What’s new?

Online analysis for microendoscopic 1p data (January 2020)

We developed two approaches for analyzing streaming microendoscopic 1p data with high speed and low memory requirements. The first approach (OnACID-E) features a direct implementation of the CNMF-E algorithm in an online setup. An example can be shown in the notebook demos/notebooks/demo_online_CNMFE.ipynb. The second approach first extracts the background by modeling it with a simple convolutional neural network (Ring-CNN) and proceeds with the analysis using the OnACID algorithm.

Analysis pipeline for Voltage Imaging data (December 2019)

We recently added VolPy an analysis pipeline for voltage imaging data. The analysis is based on following objects:

  • MotionCorrect: An object for motion correction which can be used for both rigid and piece-wise rigid motion correction.
  • volparams: An object for setting parameters of voltage imaging. It can be set and changed easily and is passed into the algorithms.
  • VOLPY: An object for running the spike detection algorithm and saving results.
To see examples of how these methods are used, please consult the demo_pipeline_voltage_imaging.py script in the demos/general folder.
For more information about the approach check the preprint.

Installation through conda-forge (August 2019)

Beginning in August 2019 we have an experimental binary release of the software in the conda-forge package repos. This is intended for people who can use CaImAn as a library, interacting with it as the demos do. It also does not need a compiler. It is not suitable for people intending to change the CaImAn codebase. Comfort with conda is still required. If you wish to use the binary package, you do not need the sources (including this repo) at all. Installation and updating instructions can be found here.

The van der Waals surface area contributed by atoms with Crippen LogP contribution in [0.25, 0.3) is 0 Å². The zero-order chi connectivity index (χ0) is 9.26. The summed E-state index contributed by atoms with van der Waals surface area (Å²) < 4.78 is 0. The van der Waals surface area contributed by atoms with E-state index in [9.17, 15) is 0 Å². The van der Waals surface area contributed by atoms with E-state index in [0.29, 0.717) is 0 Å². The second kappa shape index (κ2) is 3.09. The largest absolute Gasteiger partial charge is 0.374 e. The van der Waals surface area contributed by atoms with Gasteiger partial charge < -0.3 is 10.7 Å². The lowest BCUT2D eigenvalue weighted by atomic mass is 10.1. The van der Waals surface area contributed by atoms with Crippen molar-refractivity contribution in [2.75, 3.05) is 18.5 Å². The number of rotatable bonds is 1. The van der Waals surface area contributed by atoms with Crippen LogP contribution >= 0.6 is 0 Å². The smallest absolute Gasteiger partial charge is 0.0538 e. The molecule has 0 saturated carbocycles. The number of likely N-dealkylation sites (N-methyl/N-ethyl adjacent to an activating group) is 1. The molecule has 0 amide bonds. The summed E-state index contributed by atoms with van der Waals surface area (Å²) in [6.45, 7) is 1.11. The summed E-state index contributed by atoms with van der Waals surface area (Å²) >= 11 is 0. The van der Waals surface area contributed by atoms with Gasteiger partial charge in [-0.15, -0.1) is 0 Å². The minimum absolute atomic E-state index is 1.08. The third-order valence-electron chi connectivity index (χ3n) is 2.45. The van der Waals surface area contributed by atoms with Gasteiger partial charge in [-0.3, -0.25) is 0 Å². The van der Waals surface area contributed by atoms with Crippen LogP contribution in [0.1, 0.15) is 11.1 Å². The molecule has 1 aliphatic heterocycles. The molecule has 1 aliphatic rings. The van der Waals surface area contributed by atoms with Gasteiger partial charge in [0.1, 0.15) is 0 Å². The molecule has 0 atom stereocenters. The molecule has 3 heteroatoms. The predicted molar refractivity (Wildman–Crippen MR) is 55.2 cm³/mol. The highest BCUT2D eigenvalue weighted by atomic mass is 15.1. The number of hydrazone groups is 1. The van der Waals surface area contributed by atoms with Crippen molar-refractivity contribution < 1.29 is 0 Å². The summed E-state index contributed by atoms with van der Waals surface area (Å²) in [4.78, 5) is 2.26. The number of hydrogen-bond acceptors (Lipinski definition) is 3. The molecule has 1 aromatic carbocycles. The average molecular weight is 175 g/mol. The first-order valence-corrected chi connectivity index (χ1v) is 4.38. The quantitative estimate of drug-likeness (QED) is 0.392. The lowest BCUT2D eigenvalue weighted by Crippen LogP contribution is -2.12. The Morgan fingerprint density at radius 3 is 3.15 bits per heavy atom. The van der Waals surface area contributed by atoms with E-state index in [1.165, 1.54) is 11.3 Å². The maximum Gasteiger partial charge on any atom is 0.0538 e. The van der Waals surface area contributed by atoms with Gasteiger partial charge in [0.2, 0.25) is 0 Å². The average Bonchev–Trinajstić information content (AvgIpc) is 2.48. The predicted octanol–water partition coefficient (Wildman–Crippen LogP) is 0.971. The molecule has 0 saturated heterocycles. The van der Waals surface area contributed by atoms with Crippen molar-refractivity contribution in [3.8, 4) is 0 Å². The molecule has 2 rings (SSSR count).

You will still need to use caimanmanager.py afterwards to create a data directory. If you install this way, do not follow any of the other install instructions below.

Exporting results, GUI and NWB support (July 2019)

You can now use the save method included in both the CNMF and OnACID objects to export the results (and parameters used) of your analysis. The results are saved in an HDF5 file that you can then load in a graphical user interface for more inspection. The GUI will allow you to inspect the results and modify the selected components based on the various quality metrics. For more information click [here](docs/GUI.md)

The Neurodata Without Borders (NWB) file format is now supported by CaImAn. You read and analyze NWB files and can save the results of the analysis (Estimates object) back to the original NWB file. Consult the script use_cases/NWB/demo_pipeline_NWB.py for an example on how to use this feature.

To use CaImAn with these additional features you’ll need to create a new environment following the usual instructions.